In 2007, during its first season, The Bill Engvall Show set cable-TV ratings records to become the number one original sitcom of all time (among adults 25-54). In Season Two, it averaged several million viewers each episode and ranked as ad-supported cable’s Number One show in its time period (among adults 18-49). With impressive numbers like that, Meadows is more than confident that the series will increase, if not double, its viewing audience for Season Three. “I’m really excited with the new season because I think it’s going to appeal to an even bigger audience,” Meadows admits. “With the new season, viewers can expect to see it focus more on the family, because it’s moved away a lot from the workplace. That’s going bring a lot more people to the show. This season, there’s more story-lines involving the kids, and Bill and myself. Audiences watching it this year are going to be seeing a big difference from last season. Mainly, because I think it’s a lot funnier. The heightened comedy comes from the fact that we, as a cast, have really gotten used to our characters, and we’ve really started to gel with each other, and the writers, too. Honestly, I think it’s going to be a really good season.”
In a television landscape filled with dozens of boring or crass sitcoms, Meadows believes what sets The Bill Engvall Show apart from the others and makes it so endearing to millions of television viewers is the charisma and charm of its leading man. “I already have the job, so I can tell you the truth about what makes this show so appealing,” Meadows says with a chuckle. “Although you probably thought I was going to say it's me, it’s Bill. I think audiences really love him and his unique brand of comedy. You feel comfortable watching him. It’s like The Cosby Show, back in the day. You’re not going to see something too edgy, instead you’re going to see something that’s real, funny and likable. Without a doubt, I would watch the show with my kids, and I have, actually. I don’t watch it as much with my kids as I used to — my kids are six and eight so they understand it’s pretend — because sometimes it feels too weird for them to see me on the show.”
Tim Meadows of The Bill Engvall Show
Tim Meadows of The Bill Engvall Show
When queried about what he's found most challenging, so far, about Season Three, Meadows jokingly answers, “Just learning my lines is my biggest challenge,” he says with a laugh. “Seriously, though, because my part has gotten bigger this season, the biggest challenge is I do more than one scene each week, which I did last year. Now, I do three of four scenes a week, so I actually do have a lot more to learn.”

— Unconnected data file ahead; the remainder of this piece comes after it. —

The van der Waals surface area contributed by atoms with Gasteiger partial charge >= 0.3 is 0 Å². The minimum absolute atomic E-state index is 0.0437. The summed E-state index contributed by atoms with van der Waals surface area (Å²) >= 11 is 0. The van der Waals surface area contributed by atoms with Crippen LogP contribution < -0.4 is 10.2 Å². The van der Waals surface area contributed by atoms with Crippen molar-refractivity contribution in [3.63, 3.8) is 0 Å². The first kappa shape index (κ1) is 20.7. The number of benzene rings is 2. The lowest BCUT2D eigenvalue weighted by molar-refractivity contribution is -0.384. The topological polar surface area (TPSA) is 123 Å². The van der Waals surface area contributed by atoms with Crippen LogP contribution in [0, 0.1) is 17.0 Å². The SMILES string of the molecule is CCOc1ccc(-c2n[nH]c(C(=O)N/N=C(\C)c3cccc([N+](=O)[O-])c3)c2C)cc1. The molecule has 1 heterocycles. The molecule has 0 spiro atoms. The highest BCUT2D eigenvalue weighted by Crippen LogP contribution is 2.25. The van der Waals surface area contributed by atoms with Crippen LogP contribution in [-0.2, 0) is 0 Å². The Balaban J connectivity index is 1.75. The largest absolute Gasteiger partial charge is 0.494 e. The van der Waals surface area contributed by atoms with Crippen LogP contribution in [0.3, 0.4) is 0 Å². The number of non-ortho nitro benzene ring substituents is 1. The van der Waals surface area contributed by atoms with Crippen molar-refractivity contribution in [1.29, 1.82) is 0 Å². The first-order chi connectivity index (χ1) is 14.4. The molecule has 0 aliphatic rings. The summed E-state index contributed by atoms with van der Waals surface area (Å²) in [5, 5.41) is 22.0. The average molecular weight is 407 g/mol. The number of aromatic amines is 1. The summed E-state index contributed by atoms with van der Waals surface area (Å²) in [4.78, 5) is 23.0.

After years of doing stand-up on the comedy club circuit, fine-tuning his improv skills at Second City and going live for laughs on 189 episodes of Saturday Night Live, Meadows admits he often finds working from a script a wee bit nerve-wrecking. “I don’t know why, but I get really nervous performing scripted in front of an audience,” he confesses. “Once I get it going, I’m fine. That’s just what we do. Right before the show, I’m nervous and asking myself ‘Why did I ever pick this profession?’ Really, I do, ever week. Then we go out there and do it. I know that even if I make a mistake, we can reshot a scene and nobody’s angry, but still I want the audience to see it in its perfection, not with the mistakes and everything. I feel more comfortable and less nervous doing improv.”
Once again, Meadows will get to show off his improv skills when he hosts a series of stand-up shows that are scheduled to air in November on TBS. “During the Comedy Festival in Chicago, TBS put thirty comics together, and we did a show over two nights, and I emceed it,” he explains. “The show will be like going to watch stand up. It’s me and four or five comics per show. I do stand-up or I talk to the audience or do a comedy bit and then I introduce the comics for the night. The comics are really funny. It turned out really well, so I’m very happy with it.
“Don't get me wrong, I love being on a scripted show like Bill Engvall, but I really do prefer performing in front of an audience,” he adds. “I feel more comfortable doing improv and performing live for an audience. I think that’s where I’m at home. I know that’s where the Talking Heads were at their best — live, onstage — so I guess I’m just reliving my comedic coming out.”
Tim Meadows & Bill Engvall
Bill Engvall & Tim Meadows
The Bill Engvall Show — Saturdays, 9:00/8:00p.m. EST/CST on TBS